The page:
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POLL: Driving Drunk

Discussion in 'Alley of Dangerous Angles' started by revmaf, Mar 2, 2007.

  1. Carcaroth

    Carcaroth I call on the priests, saints and dancin' girls ★ SPS Account Holder

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    I have once.
    About 2am down very quiet country lanes at a very slow speed. This was as a teenager after a friends parents came back and found their son in rather a sorry state. The other two of us decided it prudent to make ourselves scarce but in hindsite it was a major mistake.

    I won't anymore - a single pint on a Friday lunchtime (Leaving work at 5:30) is as much as I allow myself. On the other hand, the elder generation seems a lot worse. There are a few of my mothers friends who frequently drink and drive and my Director often has a couple of bottles of wine before driving home, sometimes abetted by my boss.
     
  2. Aldeth the Foppish Idiot

    Aldeth the Foppish Idiot Armed with My Mallet O' Thinking Veteran

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    Pretty similar to Carcaroth - I have drove drunk once in my life, and I didn't ever realize at the time that I was drunk. I was in my early 20s - legal drinking age - and I went out with a couple of my friends to a bar. I drove my car to a friend's house and we left from there in his car. At the end of the night we drove back to his house, I got in my car and started driving home.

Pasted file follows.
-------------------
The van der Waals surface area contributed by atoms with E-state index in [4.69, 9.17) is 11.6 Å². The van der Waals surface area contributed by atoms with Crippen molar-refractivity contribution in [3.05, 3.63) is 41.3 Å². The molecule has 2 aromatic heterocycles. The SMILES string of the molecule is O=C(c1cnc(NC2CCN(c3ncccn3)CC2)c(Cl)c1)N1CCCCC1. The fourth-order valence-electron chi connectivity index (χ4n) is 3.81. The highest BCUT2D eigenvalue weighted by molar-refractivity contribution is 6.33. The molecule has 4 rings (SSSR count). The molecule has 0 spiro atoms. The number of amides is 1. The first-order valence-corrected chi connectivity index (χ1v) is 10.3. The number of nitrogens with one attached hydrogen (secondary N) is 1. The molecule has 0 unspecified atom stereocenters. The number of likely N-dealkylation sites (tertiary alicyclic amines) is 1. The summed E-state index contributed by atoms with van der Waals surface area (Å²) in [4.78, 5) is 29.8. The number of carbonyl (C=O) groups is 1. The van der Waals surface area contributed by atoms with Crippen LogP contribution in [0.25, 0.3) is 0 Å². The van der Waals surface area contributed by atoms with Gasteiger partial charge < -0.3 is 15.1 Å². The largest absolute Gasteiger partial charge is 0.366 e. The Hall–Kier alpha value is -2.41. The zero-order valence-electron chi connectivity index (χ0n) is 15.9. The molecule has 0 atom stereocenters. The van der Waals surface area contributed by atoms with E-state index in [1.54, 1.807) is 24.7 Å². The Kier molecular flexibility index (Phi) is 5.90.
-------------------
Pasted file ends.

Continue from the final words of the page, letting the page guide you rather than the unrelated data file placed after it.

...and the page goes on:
Even though I felt OK at the time I left, I started feel queasy shortly after getting behind the wheel. Fortunately, my friend only lived about 1.5 miles away from me, so it was a short trip, with very little traffic at 2 AM. As soon as I got out of my car, I felt really sick and threw up on the front lawn. So obviously, I was drunk, even though I didn't realize it when I got behind the wheel. That one incident was enough to cure me though. Now if I have more than a drink or two, I won't drive.

    I actually know someone who says they are a better driver after having a few drinks. He says he "pays attention more" because he knows his reflexes aren't what they should be. I cannot say I agree with that analysis.
     
  3. revmaf

    revmaf Older, not wiser, but a lot more fun

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    Amaster says:
    Yeah, and that's a serious problem, too, not just among students doing recreational substances (my favorite euphemism) but among adults doing prescription drugs, either as prescribed or abusively.

    I decided a couple of decades ago that I can't always tell how a presciption drug is actually affecting me, after sitting in a doctor's office with a normally polite friend who was on painkillers and made loud comments about how other patients in the office probably had cooties (for those of you outside the southern U.S., a very derogatory comment usually interpreted to mean having body lice). She was aghast later to hear me repeat the conversation. I had to wonder if I had ever said or done idiotic things, those times I was on painkillers after surgery. So, now, when the label has a warning about not driving, I don't.
     
  4. JSBB Gems: 31/31
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    I have driven after having a drink with dinner but I was most certainly not intoxicated and my blood alcohol level would have been well below the legal limit.

    Actually, I rarely drink alcohol except when I am travelling - either or vacation on business trips. In those cases I don't have a car with me so drinking and driving isn't even a possibility.